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Moaning British migrants air their grievances about moving to New Zealand

A British couple who moved to New Zealand and were left with crippling debts has blamed ‘horrendous’ rent prices and the ‘terrible’ transport system for heading back home. 

Tim Griffiths, 33, and Marie Edge, 38, first moved to Auckland in 2014 with high hopes of starting a family and building a new life.

But what they didn’t know was how much money they’d need to get by.

‘We paid $800 per week – rent was horrendous,’ Mr Griffiths told Daily Mail Australia.

Tim Griffiths, 33, and Marie Edge, 38, (pictured) first moved to Auckland in 2014 with high hopes of starting a family and a new life

‘They don’t build good quality houses – they get mouldy – but it’s so expensive to live there.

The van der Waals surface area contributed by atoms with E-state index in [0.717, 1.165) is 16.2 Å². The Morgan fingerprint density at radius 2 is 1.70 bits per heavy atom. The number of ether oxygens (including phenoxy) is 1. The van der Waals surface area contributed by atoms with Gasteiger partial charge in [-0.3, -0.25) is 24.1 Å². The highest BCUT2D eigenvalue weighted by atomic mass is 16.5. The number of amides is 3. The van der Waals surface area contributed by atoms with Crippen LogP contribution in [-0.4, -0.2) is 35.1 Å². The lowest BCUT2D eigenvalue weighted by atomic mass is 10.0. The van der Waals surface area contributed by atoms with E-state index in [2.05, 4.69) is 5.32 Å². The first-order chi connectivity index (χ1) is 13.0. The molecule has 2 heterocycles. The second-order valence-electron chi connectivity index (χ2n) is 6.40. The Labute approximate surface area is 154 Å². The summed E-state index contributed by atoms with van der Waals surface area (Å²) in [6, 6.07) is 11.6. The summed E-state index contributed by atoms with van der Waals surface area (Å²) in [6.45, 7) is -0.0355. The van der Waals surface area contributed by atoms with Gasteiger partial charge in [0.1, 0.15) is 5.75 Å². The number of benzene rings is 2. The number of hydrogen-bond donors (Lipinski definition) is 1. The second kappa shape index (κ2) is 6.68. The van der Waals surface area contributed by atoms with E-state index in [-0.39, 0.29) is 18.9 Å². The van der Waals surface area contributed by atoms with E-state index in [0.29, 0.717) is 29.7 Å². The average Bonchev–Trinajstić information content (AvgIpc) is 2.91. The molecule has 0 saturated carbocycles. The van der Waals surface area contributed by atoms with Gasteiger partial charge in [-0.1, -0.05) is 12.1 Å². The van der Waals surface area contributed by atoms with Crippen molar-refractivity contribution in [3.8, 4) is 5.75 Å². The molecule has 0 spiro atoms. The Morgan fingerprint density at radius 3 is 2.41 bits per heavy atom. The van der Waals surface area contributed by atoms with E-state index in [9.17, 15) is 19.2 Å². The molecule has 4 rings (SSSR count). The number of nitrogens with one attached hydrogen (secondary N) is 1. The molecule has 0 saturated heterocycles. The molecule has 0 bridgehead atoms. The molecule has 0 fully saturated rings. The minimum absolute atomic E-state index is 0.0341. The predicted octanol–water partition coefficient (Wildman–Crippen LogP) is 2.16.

‘One of the worst parts was that I was working in construction building houses around Auckland, and the quality was just awful.’

The pair described the public transport system as ‘terrible’. 

‘Auckland is struggling with public transport, so you really need two cars to get around,’ he said. 

‘But fuel costs are expensive, and doubled within a short period of time. And rent was horrendous. It was almost impossible.’

The pair took to a  private Facebook group to ask other expats if they’d had the same experience.

Many of the responses echoed how they felt.

‘It was hard to make friends. The cliques are so hard to break into – it just wasn’t a friendly place,’ one person commented.

‘I’ve been here for 10 years and still want to go home. But my family are here now so I’m stuck,’ another responded.

Others suggested they should stop comparing New Zealand to the UK.

Mr Griffiths landed a job in construction and the company paid for all their moving costs. But soon after, everything went wrong

Mr Griffiths landed a job in construction and the company paid for all their moving costs. But soon after, everything went wrong